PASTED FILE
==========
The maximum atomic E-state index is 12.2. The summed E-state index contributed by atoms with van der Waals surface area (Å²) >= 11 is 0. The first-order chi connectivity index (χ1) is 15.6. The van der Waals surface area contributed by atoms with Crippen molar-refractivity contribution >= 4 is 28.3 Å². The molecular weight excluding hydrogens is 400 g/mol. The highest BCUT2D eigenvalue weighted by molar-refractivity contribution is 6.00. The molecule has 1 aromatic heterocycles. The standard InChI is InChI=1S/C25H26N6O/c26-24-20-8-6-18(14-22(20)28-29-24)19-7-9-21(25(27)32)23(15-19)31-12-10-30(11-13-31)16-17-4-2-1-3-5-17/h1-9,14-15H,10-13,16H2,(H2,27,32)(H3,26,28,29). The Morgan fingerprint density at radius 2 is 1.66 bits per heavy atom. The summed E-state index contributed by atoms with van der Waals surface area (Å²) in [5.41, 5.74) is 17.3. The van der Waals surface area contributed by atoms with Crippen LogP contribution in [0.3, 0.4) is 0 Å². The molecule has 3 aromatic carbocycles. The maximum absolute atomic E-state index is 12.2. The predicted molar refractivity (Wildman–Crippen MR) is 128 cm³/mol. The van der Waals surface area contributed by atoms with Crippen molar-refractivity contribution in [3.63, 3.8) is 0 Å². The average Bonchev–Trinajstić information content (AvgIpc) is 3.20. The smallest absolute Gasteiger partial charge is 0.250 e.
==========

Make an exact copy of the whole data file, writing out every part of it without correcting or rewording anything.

The maximum atomic E-state index is 12.2. The summed E-state index contributed by atoms with van der Waals surface area (Å²) >= 11 is 0. The first-order chi connectivity index (χ1) is 15.6. The van der Waals surface area contributed by atoms with Crippen molar-refractivity contribution >= 4 is 28.3 Å². The molecular weight excluding hydrogens is 400 g/mol. The highest BCUT2D eigenvalue weighted by molar-refractivity contribution is 6.00. The molecule has 1 aromatic heterocycles. The standard InChI is InChI=1S/C25H26N6O/c26-24-20-8-6-18(14-22(20)28-29-24)19-7-9-21(25(27)32)23(15-19)31-12-10-30(11-13-31)16-17-4-2-1-3-5-17/h1-9,14-15H,10-13,16H2,(H2,27,32)(H3,26,28,29). The Morgan fingerprint density at radius 2 is 1.66 bits per heavy atom. The summed E-state index contributed by atoms with van der Waals surface area (Å²) in [5.41, 5.74) is 17.3. The van der Waals surface area contributed by atoms with Crippen LogP contribution in [0.3, 0.4) is 0 Å². The molecule has 3 aromatic carbocycles. The maximum absolute atomic E-state index is 12.2. The predicted molar refractivity (Wildman–Crippen MR) is 128 cm³/mol. The van der Waals surface area contributed by atoms with Crippen molar-refractivity contribution in [3.63, 3.8) is 0 Å². The average Bonchev–Trinajstić information content (AvgIpc) is 3.20. The smallest absolute Gasteiger partial charge is 0.250 e.